The third and final section contains a series of essays dealing with architecture and urbanism. Tim Anstey reviews a new book by Pier Vittorio Aureli on the possibility of an absolute architecture, Sten Gromark discusses Łukasz Stanek’s recent work of Henri Lefebvre, Sarah Stanley probes the modernity of Japanese Metabolism, and Staffan Lundgren provides a critical take on the ideologies of parametric design.
SITE is a journal for contemporary art, architecture, cinema, and philosophy. When the journal started, we attempted to set ourselves a series of goals, or at least to circumscribe a certain terrain. Because of the plurality of interests among the editors –artists, curators, film theorists, architects, philosopher, art critics – this proved to be a difficult if not impossible task, and instead of operating with definitions that in the end do not define anything, we attempted to do the opposite: to remain as long as possible in an indeterminate state.
This indeterminacy should however not be understood as something merely nebulous and diffuse, but as something that comes from the subject matters themselves: not only the highly porous limits between various forms of art, but also between theory and praxis, and between a heritage that seems to have lost its binding force, and a present moment that claims to have undone all hierarchies of the past.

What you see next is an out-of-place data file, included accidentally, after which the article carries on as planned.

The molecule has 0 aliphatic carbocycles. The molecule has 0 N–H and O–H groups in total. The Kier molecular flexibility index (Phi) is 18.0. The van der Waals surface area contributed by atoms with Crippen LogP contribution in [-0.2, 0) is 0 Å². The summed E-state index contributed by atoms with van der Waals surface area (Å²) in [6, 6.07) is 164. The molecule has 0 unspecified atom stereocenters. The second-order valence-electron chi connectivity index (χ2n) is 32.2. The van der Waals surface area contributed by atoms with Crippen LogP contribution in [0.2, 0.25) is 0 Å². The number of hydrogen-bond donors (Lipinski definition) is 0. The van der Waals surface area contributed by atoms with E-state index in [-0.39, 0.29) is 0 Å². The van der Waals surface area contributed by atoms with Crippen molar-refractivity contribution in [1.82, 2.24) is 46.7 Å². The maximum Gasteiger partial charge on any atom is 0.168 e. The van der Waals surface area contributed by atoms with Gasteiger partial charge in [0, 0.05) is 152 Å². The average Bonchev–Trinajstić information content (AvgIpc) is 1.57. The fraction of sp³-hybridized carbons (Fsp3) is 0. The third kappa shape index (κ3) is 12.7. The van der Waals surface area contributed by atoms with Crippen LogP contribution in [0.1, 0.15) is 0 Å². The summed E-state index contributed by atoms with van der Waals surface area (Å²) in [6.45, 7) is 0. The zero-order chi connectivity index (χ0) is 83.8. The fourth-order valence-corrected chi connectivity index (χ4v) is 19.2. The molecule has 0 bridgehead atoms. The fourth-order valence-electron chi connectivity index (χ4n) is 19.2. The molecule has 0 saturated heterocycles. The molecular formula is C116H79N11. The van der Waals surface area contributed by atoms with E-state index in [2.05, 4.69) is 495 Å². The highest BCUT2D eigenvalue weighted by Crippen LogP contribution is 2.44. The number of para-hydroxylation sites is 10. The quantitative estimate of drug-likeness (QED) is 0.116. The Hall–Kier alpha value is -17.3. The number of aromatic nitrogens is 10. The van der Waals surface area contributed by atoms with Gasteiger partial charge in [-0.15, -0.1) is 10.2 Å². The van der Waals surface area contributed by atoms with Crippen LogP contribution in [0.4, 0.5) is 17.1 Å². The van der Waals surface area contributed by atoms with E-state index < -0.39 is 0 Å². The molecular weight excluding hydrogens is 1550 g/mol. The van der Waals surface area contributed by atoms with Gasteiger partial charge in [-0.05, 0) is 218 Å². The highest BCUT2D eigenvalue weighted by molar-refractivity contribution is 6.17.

For us, this insecurity does not mean that all aesthetic and theoretical practices would merge in some implosive synthesis, rather that they, in a reflection that starts from their specific problems, would be able to enter into a productive tension in order to produce something new and unexpected. Unlike most academic institutions, with their divisions of labor and competence, a journal is an exemplary place for experimenting with the very form of knowledge and discourse, a place where a knowledge of the past can meet a still undetermined future, where things can remain in the making for as long as one wishes.
Tim Anstey, Brian Manning Delaney, Power Ekroth, Jeff Kinkle, Trond Lundemo, Staffan Lundgren, Karl Lydén, Helena Mattsson, Meike Schalk, Susan Schuppli, Kim West.